An Innocent Abroad: The anarchism of Colin Ward
A favourite novel of the late, and much-loved writer and anarchist, Colin Ward, was Huckleberry Finn. Huck’s common-sense decency and independent spirit led him to become one of the great moral heroes of world literature. Another of Mark Twain’s books nevertheless provides the best title to describe the public persona of Ward himself: An Innocent Abroad. For Colin was a self-effacing man who claimed little originality, yet whose influence still resonates in public policy across the world. Talk to anybody concerned with children’s play and his name is mentioned within minutes; the same is true of those involved in squatting and self-build movements, in town planning as a form of civic democracy, in environmental education, and, of course, in the history and practice of anarchism.
Sophie Scott-Brown’s admiring but even-handed and thoughtful study of Ward, Colin Ward and the Art of Everyday Anarchy, starts wonderfully with an emphasis on the ‘ordinariness’ of its subject’s resilient ‘weak power’:
‘For Colin Ward, anarchy was ordinary, everywhere, and always in action. It happened on city streets, allotments, and around kitchen tables, in village halls, town squares and pub snugs. It went about its business quietly, beneath and beyond official notice.
Beneath this calm orderly façade lay startling claims. Schooling is organised mass ignorance. Centralised welfare is coercion by stealth. Ramshackle shanty towns contain more human dignity than the palatial creation of feted architects.’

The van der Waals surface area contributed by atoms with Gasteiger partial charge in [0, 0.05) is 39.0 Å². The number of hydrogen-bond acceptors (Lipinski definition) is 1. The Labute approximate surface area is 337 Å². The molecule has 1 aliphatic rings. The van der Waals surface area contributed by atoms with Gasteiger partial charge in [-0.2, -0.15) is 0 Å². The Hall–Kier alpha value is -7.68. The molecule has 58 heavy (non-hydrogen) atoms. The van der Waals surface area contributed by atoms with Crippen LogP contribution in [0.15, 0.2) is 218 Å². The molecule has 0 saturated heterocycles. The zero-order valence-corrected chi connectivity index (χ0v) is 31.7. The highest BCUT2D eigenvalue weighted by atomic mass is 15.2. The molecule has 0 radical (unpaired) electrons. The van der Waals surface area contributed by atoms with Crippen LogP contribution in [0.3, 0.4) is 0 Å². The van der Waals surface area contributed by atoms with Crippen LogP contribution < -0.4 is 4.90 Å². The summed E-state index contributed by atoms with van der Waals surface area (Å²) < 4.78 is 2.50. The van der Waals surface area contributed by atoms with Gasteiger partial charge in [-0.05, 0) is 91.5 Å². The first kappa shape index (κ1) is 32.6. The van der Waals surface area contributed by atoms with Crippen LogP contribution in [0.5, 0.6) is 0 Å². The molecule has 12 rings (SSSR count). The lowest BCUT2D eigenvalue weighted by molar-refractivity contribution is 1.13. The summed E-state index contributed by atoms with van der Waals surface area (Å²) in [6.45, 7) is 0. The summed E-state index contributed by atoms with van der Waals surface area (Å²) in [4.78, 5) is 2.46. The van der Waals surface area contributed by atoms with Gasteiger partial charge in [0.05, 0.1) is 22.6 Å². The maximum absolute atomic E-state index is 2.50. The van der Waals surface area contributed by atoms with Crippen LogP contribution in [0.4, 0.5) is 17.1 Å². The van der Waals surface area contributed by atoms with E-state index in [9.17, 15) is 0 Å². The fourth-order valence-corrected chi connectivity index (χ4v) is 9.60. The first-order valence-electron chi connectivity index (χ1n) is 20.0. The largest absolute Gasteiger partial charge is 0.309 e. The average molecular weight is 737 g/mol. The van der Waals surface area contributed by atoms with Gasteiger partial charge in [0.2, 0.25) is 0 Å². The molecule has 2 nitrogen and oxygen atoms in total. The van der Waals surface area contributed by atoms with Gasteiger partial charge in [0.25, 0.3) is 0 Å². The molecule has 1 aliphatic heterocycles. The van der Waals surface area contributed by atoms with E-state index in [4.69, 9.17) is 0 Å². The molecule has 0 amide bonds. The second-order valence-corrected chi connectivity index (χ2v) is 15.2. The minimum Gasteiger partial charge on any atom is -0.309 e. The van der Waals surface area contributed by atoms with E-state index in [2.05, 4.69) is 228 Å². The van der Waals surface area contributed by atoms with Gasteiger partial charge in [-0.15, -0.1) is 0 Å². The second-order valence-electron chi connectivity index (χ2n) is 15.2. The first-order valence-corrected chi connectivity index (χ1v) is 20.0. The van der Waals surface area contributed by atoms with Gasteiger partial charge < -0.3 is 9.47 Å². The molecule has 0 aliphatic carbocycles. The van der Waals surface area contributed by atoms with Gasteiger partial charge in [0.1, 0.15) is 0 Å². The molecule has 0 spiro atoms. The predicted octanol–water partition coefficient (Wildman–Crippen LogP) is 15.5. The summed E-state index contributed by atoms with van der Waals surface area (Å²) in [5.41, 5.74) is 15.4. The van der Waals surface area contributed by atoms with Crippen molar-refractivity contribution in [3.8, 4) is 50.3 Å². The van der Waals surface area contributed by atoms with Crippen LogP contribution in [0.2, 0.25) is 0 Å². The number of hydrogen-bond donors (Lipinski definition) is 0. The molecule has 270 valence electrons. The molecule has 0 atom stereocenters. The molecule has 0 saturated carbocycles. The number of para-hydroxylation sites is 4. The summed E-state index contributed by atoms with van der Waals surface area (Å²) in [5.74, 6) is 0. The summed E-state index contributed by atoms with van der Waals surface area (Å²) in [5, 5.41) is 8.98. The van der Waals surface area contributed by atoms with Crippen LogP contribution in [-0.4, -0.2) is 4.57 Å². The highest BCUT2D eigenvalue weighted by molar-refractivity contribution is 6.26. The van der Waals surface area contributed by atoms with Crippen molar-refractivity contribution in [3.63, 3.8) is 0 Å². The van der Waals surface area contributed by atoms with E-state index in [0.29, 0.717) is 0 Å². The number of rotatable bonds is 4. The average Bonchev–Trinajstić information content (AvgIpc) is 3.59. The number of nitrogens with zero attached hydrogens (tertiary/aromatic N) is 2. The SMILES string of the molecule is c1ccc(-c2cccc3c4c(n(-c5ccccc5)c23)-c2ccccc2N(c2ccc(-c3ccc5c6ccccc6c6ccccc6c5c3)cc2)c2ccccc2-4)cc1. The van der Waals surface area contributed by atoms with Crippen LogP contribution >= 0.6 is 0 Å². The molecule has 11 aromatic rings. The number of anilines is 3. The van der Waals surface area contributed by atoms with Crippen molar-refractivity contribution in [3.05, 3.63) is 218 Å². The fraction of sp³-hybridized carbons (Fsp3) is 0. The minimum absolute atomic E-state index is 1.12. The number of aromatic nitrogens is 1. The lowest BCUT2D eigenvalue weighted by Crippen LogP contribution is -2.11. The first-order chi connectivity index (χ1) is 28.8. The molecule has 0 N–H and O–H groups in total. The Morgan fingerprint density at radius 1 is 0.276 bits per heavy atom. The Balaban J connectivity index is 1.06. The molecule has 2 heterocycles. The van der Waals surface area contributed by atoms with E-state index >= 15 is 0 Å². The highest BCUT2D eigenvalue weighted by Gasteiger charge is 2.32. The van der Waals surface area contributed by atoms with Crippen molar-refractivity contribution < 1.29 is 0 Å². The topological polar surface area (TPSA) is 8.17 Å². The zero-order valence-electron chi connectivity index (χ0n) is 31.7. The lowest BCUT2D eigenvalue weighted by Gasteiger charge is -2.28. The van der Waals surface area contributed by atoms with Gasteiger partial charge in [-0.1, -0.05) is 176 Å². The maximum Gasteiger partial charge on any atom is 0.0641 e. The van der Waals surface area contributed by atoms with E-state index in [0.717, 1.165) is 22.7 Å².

Claiming to have been bored at school, outdoors Ward was curious about everything. Later on, he became a keen advocate of the idea of ‘schools without walls’, in which students found out how everyday life worked by direct study – trips to the local fire station, sewage farm, rubbish tip, railway station and signal box, farm and factory. In such school trips the inter-dependence of us all in the well-being of each other and society was made concrete. He wasn’t even apologetic about the idea that on occasions letting children or young people work for money, was no big deal, as long as it put none in harm’s way. The title of the book he wrote with Anthony Fyson on this approach to education, Streetwork: The Exploding School, mischievously alludes to stereotypes of anarchists as men in black capes carrying bombs. He was early in espousing the idea that ‘small is beautiful’, for as Scott-Brown writes, ‘Human scale was, for Ward, anarchism’s basic conceptual and methodological principle.’
Luckily he lived during a period when curiosity about human relations was a widening field of discussion and influence, notably in the turn to social psychology and social history in academic and journalistic worlds, so that the writings of people like Langston Hughes, C.Wright Mills, Margaret Mead, Jane Jacobs, Erving Goffman, Studs Terkel, Sven Lindqvist, Richard Hoggart, Richard Titmuss, Josephine Klein and the work of many documentary photographers, were popularised and debated. The 1960s ‘Penguin Revolution’ in paperback publishing strongly aided this informal education process. When the weekly magazine New Society was started in 1962, Ward was, Scott-Brown tells us, ‘an instant fan’. In fact, many of the young writers Ward had published at Anarchy, the magazine he edited for many years, went on to write for New Society.